Sometimes it's fun to be in the limelight. Wilbur sure does enjoy all the attention he gets when Charlotte weaves her first words into the web. For Wilbur, being the center of attention means getting extra slop, a nice warm bed, and oodles of admirers. But in Charlotte's Web admiration isn't just about fun and games. It's also a means of survival. If sweet little Wilbur gets positive attention, his owners will want him to live. Yippee! If not, then watch out because it's off to the butcher for this poor piggy. Those are some super high stakes: it's time for Wilbur to get famous, or die trying.
It's great to be in the spotlight. Wilbur gets tons of attention, and this is a good thing.
It's better to be on the sidelines. Charlotte stays out of the limelight, and that's the way it should be.
Are you looking for a wily little spider to manage your upcoming social media campaign? Well look no further than Ms. Charlotte A. Cavatica. She's got propaganda in the bag. This spider knows just how influential language can be. Whether the words are printed in a newspaper or a magazine advertisement or a spider's web, they can make a big impact. Plus, it's not every day you see words written inside a spider's web. The fact that most of the humans in Charlotte's Web have no idea how the words got into the web might just make the language even more powerful.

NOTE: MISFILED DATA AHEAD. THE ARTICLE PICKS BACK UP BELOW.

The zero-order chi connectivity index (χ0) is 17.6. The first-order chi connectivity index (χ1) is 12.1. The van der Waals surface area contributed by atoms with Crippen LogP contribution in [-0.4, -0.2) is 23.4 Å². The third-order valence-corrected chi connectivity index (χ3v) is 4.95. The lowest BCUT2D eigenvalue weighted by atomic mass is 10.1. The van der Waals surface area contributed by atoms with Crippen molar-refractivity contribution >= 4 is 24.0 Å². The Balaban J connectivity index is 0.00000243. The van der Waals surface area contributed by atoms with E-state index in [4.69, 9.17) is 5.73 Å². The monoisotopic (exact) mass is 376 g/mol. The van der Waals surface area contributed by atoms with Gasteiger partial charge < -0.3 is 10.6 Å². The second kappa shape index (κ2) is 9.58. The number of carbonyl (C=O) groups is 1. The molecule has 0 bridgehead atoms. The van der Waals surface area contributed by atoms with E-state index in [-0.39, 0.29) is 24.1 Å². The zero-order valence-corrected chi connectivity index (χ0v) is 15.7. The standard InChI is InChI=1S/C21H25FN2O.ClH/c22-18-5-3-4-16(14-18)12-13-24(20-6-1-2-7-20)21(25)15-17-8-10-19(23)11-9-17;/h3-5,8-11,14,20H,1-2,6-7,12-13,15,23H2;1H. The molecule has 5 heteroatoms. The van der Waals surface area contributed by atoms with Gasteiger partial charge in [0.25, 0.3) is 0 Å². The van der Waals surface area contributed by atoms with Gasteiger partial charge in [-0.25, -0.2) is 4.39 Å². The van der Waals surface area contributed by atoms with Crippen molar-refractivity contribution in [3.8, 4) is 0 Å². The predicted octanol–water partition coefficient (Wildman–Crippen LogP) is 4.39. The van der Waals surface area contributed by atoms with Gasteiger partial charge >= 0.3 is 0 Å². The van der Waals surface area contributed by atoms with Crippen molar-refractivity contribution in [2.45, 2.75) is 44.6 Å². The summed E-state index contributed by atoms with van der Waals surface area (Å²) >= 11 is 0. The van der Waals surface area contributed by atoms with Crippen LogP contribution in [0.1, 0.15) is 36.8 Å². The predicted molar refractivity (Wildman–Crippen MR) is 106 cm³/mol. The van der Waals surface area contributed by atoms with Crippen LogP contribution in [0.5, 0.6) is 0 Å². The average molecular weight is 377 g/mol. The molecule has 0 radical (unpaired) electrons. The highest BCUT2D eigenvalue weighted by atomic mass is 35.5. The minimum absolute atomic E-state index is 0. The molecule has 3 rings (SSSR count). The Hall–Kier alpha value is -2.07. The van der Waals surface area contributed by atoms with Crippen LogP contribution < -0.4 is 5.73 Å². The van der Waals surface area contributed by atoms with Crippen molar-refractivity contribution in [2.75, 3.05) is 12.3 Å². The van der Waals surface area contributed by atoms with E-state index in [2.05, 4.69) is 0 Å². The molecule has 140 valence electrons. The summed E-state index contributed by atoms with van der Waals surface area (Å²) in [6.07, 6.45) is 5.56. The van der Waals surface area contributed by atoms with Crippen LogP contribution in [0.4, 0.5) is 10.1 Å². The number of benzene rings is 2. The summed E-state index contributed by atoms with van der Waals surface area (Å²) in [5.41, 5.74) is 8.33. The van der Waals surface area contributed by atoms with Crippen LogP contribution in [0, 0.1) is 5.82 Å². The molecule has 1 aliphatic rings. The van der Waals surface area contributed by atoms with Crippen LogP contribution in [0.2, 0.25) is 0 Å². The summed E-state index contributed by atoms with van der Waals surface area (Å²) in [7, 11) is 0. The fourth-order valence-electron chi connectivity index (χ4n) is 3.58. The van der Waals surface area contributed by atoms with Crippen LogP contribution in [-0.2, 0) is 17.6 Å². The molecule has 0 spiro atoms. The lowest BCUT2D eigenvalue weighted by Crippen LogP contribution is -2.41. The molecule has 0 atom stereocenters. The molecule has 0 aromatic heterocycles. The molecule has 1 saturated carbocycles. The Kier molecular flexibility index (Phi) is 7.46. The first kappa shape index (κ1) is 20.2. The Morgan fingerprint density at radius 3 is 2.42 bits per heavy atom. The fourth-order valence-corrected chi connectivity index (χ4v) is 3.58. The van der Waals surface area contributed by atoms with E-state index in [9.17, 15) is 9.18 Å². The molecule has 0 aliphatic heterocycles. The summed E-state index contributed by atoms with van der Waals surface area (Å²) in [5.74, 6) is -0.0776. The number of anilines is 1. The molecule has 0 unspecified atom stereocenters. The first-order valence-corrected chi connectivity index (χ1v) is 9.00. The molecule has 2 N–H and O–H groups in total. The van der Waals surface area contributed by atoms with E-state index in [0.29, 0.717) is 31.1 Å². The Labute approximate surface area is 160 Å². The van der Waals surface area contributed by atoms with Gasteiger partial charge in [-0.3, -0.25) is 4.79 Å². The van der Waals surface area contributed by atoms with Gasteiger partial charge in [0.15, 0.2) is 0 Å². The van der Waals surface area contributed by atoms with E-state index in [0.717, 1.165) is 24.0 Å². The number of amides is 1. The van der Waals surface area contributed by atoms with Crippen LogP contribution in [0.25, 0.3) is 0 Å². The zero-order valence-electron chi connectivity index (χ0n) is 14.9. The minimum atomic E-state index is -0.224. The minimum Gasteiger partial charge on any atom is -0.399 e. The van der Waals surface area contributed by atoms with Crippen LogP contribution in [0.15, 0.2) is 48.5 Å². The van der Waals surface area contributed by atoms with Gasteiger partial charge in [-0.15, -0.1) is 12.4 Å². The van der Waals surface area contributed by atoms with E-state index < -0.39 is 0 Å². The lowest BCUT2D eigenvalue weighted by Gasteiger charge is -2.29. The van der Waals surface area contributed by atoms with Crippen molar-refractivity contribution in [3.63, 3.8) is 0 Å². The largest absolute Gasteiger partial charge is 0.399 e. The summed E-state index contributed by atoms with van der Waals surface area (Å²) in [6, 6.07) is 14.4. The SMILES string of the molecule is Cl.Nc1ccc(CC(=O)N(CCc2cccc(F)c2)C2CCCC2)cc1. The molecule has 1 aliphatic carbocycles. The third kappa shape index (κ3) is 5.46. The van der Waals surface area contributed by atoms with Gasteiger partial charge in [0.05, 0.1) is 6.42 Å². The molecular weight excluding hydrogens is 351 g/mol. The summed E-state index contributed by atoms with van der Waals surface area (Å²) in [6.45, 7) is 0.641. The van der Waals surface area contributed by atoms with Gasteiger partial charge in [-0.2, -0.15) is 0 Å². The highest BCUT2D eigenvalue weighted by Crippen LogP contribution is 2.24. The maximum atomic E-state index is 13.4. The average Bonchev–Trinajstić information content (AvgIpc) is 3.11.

Language is persuasive, and this is good news. Charlotte's web convinces everyone that Wilbur is great and deserves to live.
Be careful with the words you use, because language can be dangerous. If Charlotte picks the wrong words (like "crunchy" or "tasty"), the consequences could be dire.
If there's one thing we know about Charlotte's Web it's this: Charlotte and Wilbur are good friends. Actually, it might be tough for you to find a better pair of chums out there. For Charlotte and Wilbur, friendship means being loyal to one another and sometimes even making sacrifices. But even Wilbur and Charlotte have their tiffs. Sometimes Charlotte isn't patient enough, and sometimes Wilbur can be a little self-involved. But in the end, these buddies watch out for each other when it really counts. They remind us that friendship is super duper important. In fact, it might even last after Charlotte is gone.
Friends are necessary for survival. Without friends, Wilbur would have been killed, so it's a good thing he's got some good buds in his corner.
Friends are nice, but Charlotte can also cut it on her own. Charlotte's Web argues that her independence is a good thing.
On a farm, time is extra important. The Arables and the Zuckermans have to pay attention to those pesky changing seasons. There are certain farm tasks to be done in the spring when things are growing. And then there are different jobs for the fall, when it's time for the harvest or to prepare for winter. Sound like a lot of work? Yep, it sure is. On top of all that, changing seasons can be bad news for a pig like Wilbur. He needs to make sure he's not going to become food during the winter. You might say that time isn't always on Wilbur's side. But we have to ask: in Charlotte's Web, is it on anyone's time?
Over time, everything changes. Charlotte's Web argues that change is inevitable, so it's better to accept this fact and keep moving with the times.